The 13 most dreadful neurological disorders…and the groups standing up to them

Neurology embodies some of the most dreadful diseases known to man. Every neurological disorder is disheartening, each characterised by unique frustrations for patients and their families. It is difficult to quantify the distress and misery these afflictions impose on their victims, and even harder to appreciate the despair and anguish they evoke in those who care for them.

Brain Art. Ars Electronica on Flikr. https://www.flickr.com/photos/arselectronica/7773544158

It is clearly hard to compare the impact of different neurological diseases. Some neurological disorders however stand out because of the consternation their names evoke, and the terror that follows in their wake. These diseases come with unimaginable physical and psychological burdens, and crushing demands on human and material resources. They impose either a debilitating morbidity, or a hasty mortality.

Neural pathways in the brain. NICHD on Flikr. https://www.flickr.com/photos/nichd/16672073333

The nervous system ailments in the list below pose exacting therapeutic challenges, resistant as they are to all attempts at treatment or cure. This list sets out to emphasise the urgency for neuroscience to find a remedy for each of them, but it does not intend to belittle the horror of the disorders omitted from it. The choice of the number 13 is, sadly, self-evident. Here then are the top 13 most dreadful neurological disorders…all with gold links to the associations helping to defeat them.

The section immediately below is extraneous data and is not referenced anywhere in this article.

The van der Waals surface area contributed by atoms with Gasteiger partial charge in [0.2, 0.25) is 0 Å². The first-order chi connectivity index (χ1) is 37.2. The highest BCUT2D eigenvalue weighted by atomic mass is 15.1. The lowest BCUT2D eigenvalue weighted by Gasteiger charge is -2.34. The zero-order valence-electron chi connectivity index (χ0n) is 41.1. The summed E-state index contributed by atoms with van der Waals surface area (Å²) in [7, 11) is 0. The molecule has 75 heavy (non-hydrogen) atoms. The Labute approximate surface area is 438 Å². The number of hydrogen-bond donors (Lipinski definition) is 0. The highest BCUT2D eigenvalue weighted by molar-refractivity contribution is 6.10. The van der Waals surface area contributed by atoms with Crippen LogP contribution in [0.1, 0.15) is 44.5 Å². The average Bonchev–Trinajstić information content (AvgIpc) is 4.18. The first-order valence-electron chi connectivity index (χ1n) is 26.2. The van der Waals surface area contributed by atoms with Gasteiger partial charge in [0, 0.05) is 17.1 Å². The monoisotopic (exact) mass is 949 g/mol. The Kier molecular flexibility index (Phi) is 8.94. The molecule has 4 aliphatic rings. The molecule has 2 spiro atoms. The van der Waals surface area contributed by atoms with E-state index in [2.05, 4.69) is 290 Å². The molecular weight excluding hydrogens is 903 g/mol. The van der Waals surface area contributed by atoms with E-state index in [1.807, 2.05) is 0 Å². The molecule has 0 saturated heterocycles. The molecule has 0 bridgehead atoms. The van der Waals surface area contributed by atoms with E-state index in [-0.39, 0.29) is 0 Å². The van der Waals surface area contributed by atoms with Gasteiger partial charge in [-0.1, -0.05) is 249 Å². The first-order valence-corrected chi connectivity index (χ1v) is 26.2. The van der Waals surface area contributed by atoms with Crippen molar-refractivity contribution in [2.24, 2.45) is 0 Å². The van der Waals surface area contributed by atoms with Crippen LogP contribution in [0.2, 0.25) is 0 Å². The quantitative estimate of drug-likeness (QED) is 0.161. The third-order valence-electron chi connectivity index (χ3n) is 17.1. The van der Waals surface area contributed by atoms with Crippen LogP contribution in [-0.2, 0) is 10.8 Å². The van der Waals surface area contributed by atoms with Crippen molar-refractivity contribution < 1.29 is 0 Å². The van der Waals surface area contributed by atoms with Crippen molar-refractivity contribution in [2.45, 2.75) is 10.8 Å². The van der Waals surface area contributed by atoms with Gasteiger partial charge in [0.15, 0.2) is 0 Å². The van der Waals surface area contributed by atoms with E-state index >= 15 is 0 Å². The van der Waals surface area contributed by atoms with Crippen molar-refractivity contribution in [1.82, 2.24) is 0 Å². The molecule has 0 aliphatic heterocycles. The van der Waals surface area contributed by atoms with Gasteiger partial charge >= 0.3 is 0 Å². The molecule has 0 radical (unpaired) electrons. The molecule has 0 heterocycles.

Working Brain. Gontzal García del Caño on Flikr. https://www.flickr.com/photos/euskalanato/2052487054

Ataxia

Ataxia, in lay terms, is incoordination. This typically manifests as an unsteady gait and clumsiness. Ataxia converts all activities of daily living into burdensome chores. Whilst many types of ataxia are preventable or reversible, primary ataxias are progressive and carry a dismal outlook. In this category are Spinocerebellar ataxia (SCA)Friedreich’s ataxia, and Ataxia telangiectasia. You may read more about ataxia in these previous blog posts: The 43 spinocerebellar ataxias: the complete checklistsOld drugs, new roles?, and Will Riluzole really be good for cerebellar ataxia?

Brain tumours

Brain cancers hardly need any description. They are either primary, arising from the brain cells, or metastatic, spreading to the brain from other organs. Some primary brain cancers, such as meningiomas and pituitary tumours, are, relatively, treatable. Many others are unfortunately ominously malignant. The most dreadful in this category is surely the spine-chilling glioblastoma multiforme. You may check out these previous blog posts for more on these tumuors: Calming the rage of brain tumours: hope for a dreaded cancerMaggots, viruses and lasers: some innovations for brain tumoursand Are steroids detrimental to survival in brain tumours?